Day -- After Day After Day After Day -- of the Locusts

Richard Tren | 17 Sep 2004
TCS Daily

In my high school biology class I recall the fascination with which I used to dissect locusts. The animal rights lobby might not like allowing kids to cut up dead stuff but it really brings home basic anatomy -- head, thorax, abdomen and how simple creatures function. That said, locusts really are quite horrible looking creatures, and one time the door to their glass cage opened and about 25 flew around the laboratory. One flew straight into the hair of a girl sitting opposite me -- she naturally freaked out.

Africans in the Sahel are also very familiar with locusts, but their great dread is of locusts getting into their crops rather than their hair. The inhabitants of countries including Mauritania, Mali, Senegal, Niger and Chad have their crops destroyed, putting livelihoods and lives at risk. The region is currently suffering its worst locust infestation for 15 years and a contributory factor is that the public health agencies in those countries can no longer use the single best weapon against locusts -- the insecticide Dieldrin.

In May 2001 the Stockholm Convention on persistent organic pollutants (POPs) was signed; it came into force earlier this year when the 50th nation ratified the treaty. Dieldrin is one of the 'dirty dozen' chemicals, which include the far more famous DDT. But unlike DDT, where an exemption for use was fought for and won, Dieldrin has been consigned to the history books. Of course countries could ask to use it and probably would be granted the right for emergencies, but since stockpiling Dieldrin in case of emergencies is not allowed, and locust swarms don't usually come with the 3 months notice that would be required in order for procurement, delivery and use to take place, it is a de facto total ban.

Meanwhile other insecticides are being rushed to the Sahel. United Nations experts say that time is running out in the battle to contain the infestation. For the past six weeks swarms have flown across the Sahelian Savannah. A swarm of a square mile contains about 150m insects, each eating the equivalent of its own weight a day, which is more dietary intake than 3,000 tree-chomping elephants.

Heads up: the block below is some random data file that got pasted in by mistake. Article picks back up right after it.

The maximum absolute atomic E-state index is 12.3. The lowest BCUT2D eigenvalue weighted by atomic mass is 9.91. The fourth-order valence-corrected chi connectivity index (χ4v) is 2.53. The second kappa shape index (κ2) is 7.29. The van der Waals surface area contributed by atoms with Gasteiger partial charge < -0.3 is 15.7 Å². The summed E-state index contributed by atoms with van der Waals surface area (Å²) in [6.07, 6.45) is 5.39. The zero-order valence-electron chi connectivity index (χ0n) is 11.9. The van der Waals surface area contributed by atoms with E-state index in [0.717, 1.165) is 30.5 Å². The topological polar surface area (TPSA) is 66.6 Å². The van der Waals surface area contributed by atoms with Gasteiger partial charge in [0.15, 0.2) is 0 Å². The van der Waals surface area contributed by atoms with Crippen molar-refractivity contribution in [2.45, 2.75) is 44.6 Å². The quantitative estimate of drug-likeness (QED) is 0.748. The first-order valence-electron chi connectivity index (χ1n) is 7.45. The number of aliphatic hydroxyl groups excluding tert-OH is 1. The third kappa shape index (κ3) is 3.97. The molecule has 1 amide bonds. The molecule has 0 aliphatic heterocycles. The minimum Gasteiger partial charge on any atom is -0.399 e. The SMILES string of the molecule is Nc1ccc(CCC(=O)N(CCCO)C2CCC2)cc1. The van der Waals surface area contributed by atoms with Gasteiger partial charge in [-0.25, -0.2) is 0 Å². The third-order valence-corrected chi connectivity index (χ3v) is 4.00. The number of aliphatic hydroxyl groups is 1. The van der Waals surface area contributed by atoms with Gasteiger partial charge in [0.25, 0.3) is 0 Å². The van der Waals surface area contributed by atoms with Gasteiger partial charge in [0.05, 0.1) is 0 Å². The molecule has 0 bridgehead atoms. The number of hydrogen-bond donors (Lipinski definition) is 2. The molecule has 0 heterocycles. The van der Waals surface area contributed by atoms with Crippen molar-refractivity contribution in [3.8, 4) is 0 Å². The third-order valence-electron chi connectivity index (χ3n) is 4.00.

Clive Elliot, who heads the locust group at the UN Food and Agriculture Organisation says that the funding made available to combat the crisis ($39m) is about $60m short of what's required. Without more spraying of insecticides there is no chance of even containing the plague, let alone beating it back. So the breeding goes on. New generations are likely to devastate Burkino Faso and western Niger shortly. The Darfur region of Sudan, already suffering so desperately, will soon have to endure a plague of locusts.

Unless massive spraying happens in the next few weeks, matters will deteriorate rapidly in October. Mr. Elliot told the Financial Times last week that 'The chances of being able to break the cycle at this point are not high'. Breaking the locust life cycle means targeting locusts while they're not yet flying. The wingless juvenile 'hoppers' can still damage crops and become adults, but are easy to kill -- that is if you have a persistent and cheap insecticide.

Dieldrin used to be the answer; it was sprayed across the path of the approaching hoppers. Dieldrin's persistence meant that a single spray of a thin barrier strip was enough to wipe out vast swathes of these hoppers for weeks. In addition to barrier spraying, organophosphate insecticides, such as fenitrothion, were sprayed from planes overflying a locust swarm. Of course, this latter aerial approach is far more expensive and requires a more sophisticated public health program and infrastructure -- and this from countries many of whose people live on less than a dollar day.

Dieldrin was often stored and used improperly in general farming, which caused bioaccumulation and problems for some wildlife species. But even when used as directed it led to some small bird reproductive problems (far smaller than locust plagues of course). There are alternatives to Dieldrin -- such as the newer generation of benzophenyl urea insect growth regulators, which are almost as effective against the hoppers as Dieldrin, but are twice as expensive.

There are also fungal pathogens that can attack the locust. One such biopesticide spray consisting of a natural fungus called Metarhizium kills the locusts within three to four weeks. Other products affect the insect growth regulators and disrupt the moulting process, so the locusts never reach adulthood. Without funding the small scale trials of these products will never be expanded, but further research is essential because unknown consequences may follow from introducing such biopathogens into the environment. But this is for the future.

The direct result of not using Dieldrin is that Sahelian Africa is experiencing the worst locust plague in 15 years. Dieldrin, like DDT, should only be used in restricted ways -- primarily controlling swarming locusts. Unfortunately under the POPs Convention ratified this year, it is no longer available to the blighted African nations of the Sahel.

Roger Bate is a visiting fellow of the American Enterprise Institute and a Director of Africa Fighting Malaria.